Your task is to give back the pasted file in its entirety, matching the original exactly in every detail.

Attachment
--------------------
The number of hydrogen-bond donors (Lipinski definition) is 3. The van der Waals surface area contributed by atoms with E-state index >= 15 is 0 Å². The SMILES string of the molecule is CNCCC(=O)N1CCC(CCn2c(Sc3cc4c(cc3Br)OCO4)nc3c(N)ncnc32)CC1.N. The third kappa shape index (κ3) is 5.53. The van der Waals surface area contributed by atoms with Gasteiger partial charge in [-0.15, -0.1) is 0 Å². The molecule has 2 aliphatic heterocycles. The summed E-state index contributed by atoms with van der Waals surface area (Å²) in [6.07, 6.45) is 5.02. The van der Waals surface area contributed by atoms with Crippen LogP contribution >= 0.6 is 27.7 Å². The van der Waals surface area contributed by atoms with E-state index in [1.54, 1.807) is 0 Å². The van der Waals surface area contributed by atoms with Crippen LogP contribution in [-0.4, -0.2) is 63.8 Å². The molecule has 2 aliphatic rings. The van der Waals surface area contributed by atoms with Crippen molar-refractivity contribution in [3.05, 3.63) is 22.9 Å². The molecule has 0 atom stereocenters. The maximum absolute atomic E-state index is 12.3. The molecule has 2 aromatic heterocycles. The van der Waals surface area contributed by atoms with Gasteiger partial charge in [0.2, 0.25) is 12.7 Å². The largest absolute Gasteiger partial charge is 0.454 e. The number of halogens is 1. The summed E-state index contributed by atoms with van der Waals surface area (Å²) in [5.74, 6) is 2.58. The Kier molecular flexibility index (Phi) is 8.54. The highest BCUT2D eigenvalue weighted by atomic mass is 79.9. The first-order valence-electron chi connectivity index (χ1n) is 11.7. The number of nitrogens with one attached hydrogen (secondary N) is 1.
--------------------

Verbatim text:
The number of hydrogen-bond donors (Lipinski definition) is 3. The van der Waals surface area contributed by atoms with E-state index >= 15 is 0 Å². The SMILES string of the molecule is CNCCC(=O)N1CCC(CCn2c(Sc3cc4c(cc3Br)OCO4)nc3c(N)ncnc32)CC1.N. The third kappa shape index (κ3) is 5.53. The van der Waals surface area contributed by atoms with Gasteiger partial charge in [-0.15, -0.1) is 0 Å². The molecule has 2 aliphatic heterocycles. The summed E-state index contributed by atoms with van der Waals surface area (Å²) in [6.07, 6.45) is 5.02. The van der Waals surface area contributed by atoms with Crippen LogP contribution >= 0.6 is 27.7 Å². The van der Waals surface area contributed by atoms with E-state index in [1.54, 1.807) is 0 Å². The van der Waals surface area contributed by atoms with Crippen LogP contribution in [-0.4, -0.2) is 63.8 Å². The molecule has 2 aliphatic rings. The van der Waals surface area contributed by atoms with Crippen molar-refractivity contribution in [3.05, 3.63) is 22.9 Å². The molecule has 0 atom stereocenters. The maximum absolute atomic E-state index is 12.3. The molecule has 2 aromatic heterocycles. The van der Waals surface area contributed by atoms with Gasteiger partial charge in [0.2, 0.25) is 12.7 Å². The largest absolute Gasteiger partial charge is 0.454 e. The number of halogens is 1. The summed E-state index contributed by atoms with van der Waals surface area (Å²) in [5.74, 6) is 2.58. The Kier molecular flexibility index (Phi) is 8.54. The highest BCUT2D eigenvalue weighted by atomic mass is 79.9. The first-order valence-electron chi connectivity index (χ1n) is 11.7. The number of nitrogens with one attached hydrogen (secondary N) is 1.